A stunning 6,200 American subscribers per day became “cord-cutters,” and maybe even “cord-never,” as millennials canned their pay-TV cable and satellite subscriptions in the second quarter of 2015.
The combination of steeply rising cable and satellite prices, and greater free choice on the Internet, is driving cord-cutting. The average cost of basic cable service has increased at an average compounded annual rate of 6.1 percent each year since 1995–more than twice the rate of inflation, according to the U.S. Federal Communications Commission.
A few years ago it would have been almost unthinkable for most Americans to drop their monthly cable or satellite bill. But today any American entertainment buff can dump the average $64-per-month basic cable package or $107 satellite bill by paying $50 for a high-end home antenna and $11.99 a month for Netflix premium, Hulu Plus or other online subscription service.
Rather than responding to uncompetitive costs, however, cable and satellite providers are about to add an extra “fee” for sports. Consequently, Time Warner Cable is adding a $2.75 monthly charge, while Cablevision Systems Corp, satellite-TV and phone companies’ TV services will add $2 to $6 fee.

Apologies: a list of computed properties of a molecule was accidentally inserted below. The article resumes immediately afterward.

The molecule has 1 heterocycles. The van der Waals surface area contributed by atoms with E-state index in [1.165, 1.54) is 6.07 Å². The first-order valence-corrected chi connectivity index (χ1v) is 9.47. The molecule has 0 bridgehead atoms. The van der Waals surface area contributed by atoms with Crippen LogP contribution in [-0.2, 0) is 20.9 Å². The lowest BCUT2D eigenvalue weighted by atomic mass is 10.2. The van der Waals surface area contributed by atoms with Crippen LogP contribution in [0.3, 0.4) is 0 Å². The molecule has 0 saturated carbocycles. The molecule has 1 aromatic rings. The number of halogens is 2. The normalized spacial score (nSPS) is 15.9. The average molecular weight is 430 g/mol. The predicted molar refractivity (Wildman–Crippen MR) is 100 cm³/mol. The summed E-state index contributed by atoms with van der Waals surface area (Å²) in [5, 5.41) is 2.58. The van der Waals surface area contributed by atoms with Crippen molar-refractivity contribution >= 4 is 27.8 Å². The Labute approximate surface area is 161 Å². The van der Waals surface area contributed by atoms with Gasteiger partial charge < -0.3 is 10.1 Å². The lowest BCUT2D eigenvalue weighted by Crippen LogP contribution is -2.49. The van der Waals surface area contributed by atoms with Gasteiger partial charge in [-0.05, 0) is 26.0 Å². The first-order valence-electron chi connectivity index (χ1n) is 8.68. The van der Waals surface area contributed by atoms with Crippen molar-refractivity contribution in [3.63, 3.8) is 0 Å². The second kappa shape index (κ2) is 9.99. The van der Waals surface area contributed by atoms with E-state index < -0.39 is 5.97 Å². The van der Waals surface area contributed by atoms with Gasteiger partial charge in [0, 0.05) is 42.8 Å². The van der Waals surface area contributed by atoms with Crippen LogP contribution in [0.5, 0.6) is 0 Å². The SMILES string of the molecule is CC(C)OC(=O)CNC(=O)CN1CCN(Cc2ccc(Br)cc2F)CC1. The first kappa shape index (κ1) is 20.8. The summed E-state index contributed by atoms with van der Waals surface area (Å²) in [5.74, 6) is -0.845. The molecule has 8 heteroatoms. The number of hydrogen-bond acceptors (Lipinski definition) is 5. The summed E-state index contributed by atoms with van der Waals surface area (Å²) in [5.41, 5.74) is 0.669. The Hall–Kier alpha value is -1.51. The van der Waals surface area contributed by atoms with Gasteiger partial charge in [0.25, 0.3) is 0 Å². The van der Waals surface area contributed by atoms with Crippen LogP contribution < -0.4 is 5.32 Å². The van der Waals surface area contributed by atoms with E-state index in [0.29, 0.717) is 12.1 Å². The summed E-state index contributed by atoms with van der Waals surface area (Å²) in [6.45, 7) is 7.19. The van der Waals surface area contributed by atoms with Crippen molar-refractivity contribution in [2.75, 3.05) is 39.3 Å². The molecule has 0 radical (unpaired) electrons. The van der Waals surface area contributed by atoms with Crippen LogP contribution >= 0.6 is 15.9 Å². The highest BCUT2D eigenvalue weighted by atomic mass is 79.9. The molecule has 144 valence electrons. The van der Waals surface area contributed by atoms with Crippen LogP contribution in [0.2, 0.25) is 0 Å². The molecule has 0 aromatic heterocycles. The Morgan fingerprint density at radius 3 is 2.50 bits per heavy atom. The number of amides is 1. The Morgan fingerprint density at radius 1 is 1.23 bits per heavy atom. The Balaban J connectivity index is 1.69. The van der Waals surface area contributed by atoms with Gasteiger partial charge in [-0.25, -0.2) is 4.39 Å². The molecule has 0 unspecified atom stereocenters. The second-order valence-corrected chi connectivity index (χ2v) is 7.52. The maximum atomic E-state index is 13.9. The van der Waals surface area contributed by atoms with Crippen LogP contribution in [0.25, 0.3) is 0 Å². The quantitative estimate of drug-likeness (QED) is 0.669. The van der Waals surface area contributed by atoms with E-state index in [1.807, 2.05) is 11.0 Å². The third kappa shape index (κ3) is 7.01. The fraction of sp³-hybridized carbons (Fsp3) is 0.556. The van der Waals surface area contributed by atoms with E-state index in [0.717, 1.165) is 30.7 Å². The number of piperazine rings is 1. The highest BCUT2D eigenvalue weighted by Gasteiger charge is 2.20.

The cable/ satellite services plead they are just passing along the more expensive costs of distributing sports events that are their largest audience interest. Pay-TV providers claim they paid ESPN about $6 each month per subscriber last year, up from $4.77 in 2011. The cost by is projected to hit $8 per user by 2018.
As an example, Time Warner Inc.’s TNT, and Walt Disney Co.’s ESPN and ABC and are reported to be paying $24 billion over nine years to carry live National Basketball Association (NBA) games.
ESPN’s coveted sports content is also available this year live over the Internet, thanks to the 20-a-month Sling TV package of 12 streaming channels from Dish Network Corp.
Cable providers tout that they are carrying more services and channels than ever before. But millions of consumers have no desire to pay for channels they don’t watch.
The pay-TV business model is structured so that half the subscriber’s monthly service charge goes to broadcasters for content, and half to the pay-TV company delivering the content. But that is a relic from the days when there was no Internet streaming option.
Millennials still watch an average 7.8 hours a week of traditional network TV, and spend 6.2 hours watching cable/satellite channels. But they now consume 6.1 hours of streaming shows and movies on a laptop, smartphone or tablet and 7.2 hours watching YouTube videos.
Industry analysts counter that Pay-TV’s second quarter always shows losses, as home buying peaks and college students disconnect for the summer break. But the subscriber losses over the second quarter’s 92-day period were at record highs.
With millennials leading the cord-cutting revolt, media stocks took a $50 billion plunge last week, after Walt Disney cut its earnings guidance, followed by Viacom, Fox and CBS reporting declining advertising revenues.